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Superstar Companies: Two Points of View

OHuge businessman goes across the townn September 13, 2016, we published a book entitled “Creating New Superstars: A Guide to Businesses that Soar above the Sea of Normality.” A few days later (September 17, 2016) an independently created “special report companies” appeared in The Economist entitled “The Rise of the Superstars.” What are the differences between our Superstars and those of The Economist, and how do our views differ?

The Economist report defines Superstars generally as very large and powerful companies: “a handful of corporate giants … generating unparalleled wealth for a small number of people and exercising growing control…” We, on the other hand, define Superstars as only those specific, large, Fortune 500 companies that have been growing exponentially for at least a decade. Thus, our Superstars are an exclusive sub-set of the companies considered by the Economist. Yes, they are giants, but more important, they are unique because of the exceptionally high growth they have been able to sustain over time, despite their large size.

To be more specific, the Economist’s list of Superstars includes corporations such as Exxon Mobile, General Electric and Johnson and Johnson and more—older, very large companies that over time have been slowly increasing in revenues and market capitalization. Our list of Superstars and almost Superstars is much more limited. Only Apple, Amazon, Alphabet, Facebook, Genentech, Amgen, and Gilead Sciences meet our criteria. These are relatively young, technology based companies with sustained exponential growth in revenues. Yes, the Economist list also includes these companies; but in our opinion, putting both types of companies in the same “basket” leads to an apples and oranges comparison. Thus, some of the Economist’s conclusions and insights are different from ours.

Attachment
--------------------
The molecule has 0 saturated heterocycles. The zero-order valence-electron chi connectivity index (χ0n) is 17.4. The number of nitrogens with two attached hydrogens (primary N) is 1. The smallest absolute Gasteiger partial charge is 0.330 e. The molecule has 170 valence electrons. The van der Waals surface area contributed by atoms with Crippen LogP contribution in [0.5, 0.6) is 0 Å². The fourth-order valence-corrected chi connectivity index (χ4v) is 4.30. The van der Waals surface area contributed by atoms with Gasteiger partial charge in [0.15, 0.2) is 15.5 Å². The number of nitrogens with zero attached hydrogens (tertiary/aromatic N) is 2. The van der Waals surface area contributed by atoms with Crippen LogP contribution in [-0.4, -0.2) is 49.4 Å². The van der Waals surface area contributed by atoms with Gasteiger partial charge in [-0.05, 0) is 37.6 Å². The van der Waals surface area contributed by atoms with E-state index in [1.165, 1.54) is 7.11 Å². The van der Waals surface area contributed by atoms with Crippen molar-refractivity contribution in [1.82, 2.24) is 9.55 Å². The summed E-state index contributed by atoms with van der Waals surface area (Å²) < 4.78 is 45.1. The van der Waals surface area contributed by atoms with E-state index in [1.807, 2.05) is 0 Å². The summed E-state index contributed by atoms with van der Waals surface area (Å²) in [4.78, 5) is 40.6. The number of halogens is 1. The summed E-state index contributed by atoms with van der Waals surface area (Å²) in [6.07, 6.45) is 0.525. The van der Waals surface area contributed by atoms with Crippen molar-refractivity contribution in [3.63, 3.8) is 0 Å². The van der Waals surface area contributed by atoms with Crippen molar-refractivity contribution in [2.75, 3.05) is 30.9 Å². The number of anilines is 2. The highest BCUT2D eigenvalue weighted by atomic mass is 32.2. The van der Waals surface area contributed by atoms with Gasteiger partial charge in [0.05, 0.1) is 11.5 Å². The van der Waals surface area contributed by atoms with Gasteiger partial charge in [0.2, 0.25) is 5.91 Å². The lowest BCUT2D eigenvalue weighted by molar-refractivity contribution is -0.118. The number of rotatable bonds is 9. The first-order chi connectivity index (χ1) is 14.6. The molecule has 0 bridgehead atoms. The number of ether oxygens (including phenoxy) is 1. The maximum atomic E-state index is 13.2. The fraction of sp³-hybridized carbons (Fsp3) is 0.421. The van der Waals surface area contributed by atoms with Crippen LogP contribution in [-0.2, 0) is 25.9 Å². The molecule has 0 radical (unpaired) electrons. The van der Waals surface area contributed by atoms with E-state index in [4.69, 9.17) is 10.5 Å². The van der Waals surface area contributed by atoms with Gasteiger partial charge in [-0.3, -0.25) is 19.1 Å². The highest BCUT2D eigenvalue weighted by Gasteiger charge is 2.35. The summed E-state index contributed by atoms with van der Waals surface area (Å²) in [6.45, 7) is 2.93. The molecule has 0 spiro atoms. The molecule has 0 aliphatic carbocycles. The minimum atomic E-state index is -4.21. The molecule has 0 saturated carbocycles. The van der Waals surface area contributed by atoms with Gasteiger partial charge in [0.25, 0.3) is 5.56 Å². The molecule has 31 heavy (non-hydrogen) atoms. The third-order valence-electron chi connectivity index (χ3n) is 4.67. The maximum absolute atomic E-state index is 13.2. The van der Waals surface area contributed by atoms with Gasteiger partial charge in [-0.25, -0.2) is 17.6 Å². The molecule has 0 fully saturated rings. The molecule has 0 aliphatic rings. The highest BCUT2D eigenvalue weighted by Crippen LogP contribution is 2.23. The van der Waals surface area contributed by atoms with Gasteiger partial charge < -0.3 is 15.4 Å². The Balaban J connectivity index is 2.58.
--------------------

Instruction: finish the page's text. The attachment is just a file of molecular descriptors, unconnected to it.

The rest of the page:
And there is another fundamental difference. The focus of our book is on creating new, exponentially growing Superstars, now and in the future. The focus of the Economist is on the evolution and survival of the current “super powers.” This leads to a much stronger emphasis on technology and science (what we call Launching Pads) and on creativity in our book, and more of a focus on excellent management and mergers and acquisitions in the Economist. To say it another way, we focus on sources of exponential growth, and the Economist focuses on expanding corporate power.

And yet, even with the differences, we and the Economist share several key insights:

— Technology is pervasive and transforming everything in today’s world.
Technology and globalization are key driving forces for creating corporate giants.
There is often a symbiotic relationship between Superstars and new start-ups or other small companies.
Superstars must keep undergoing radical and disruptive change to thrive.

Are giant companies good or bad? The Economist directly addresses this question, while we chose not to consider it. However, we do explore the potential impact of developing technologies and areas of science on business and hence humanity.

If you are interested in learning more about Superstars and the impact of technology, our book, “Creating New Superstars: A Guide to Businesses that Soar above the Sea of Normality,” is available in both paperback and kindle formats from amazon: http://amzn.to/2iQyWRP

The Economist Special Report about corporate giants is available as a pdf file at: http://www.economist.com/sites/default/files/20160917_companies.pdf

 

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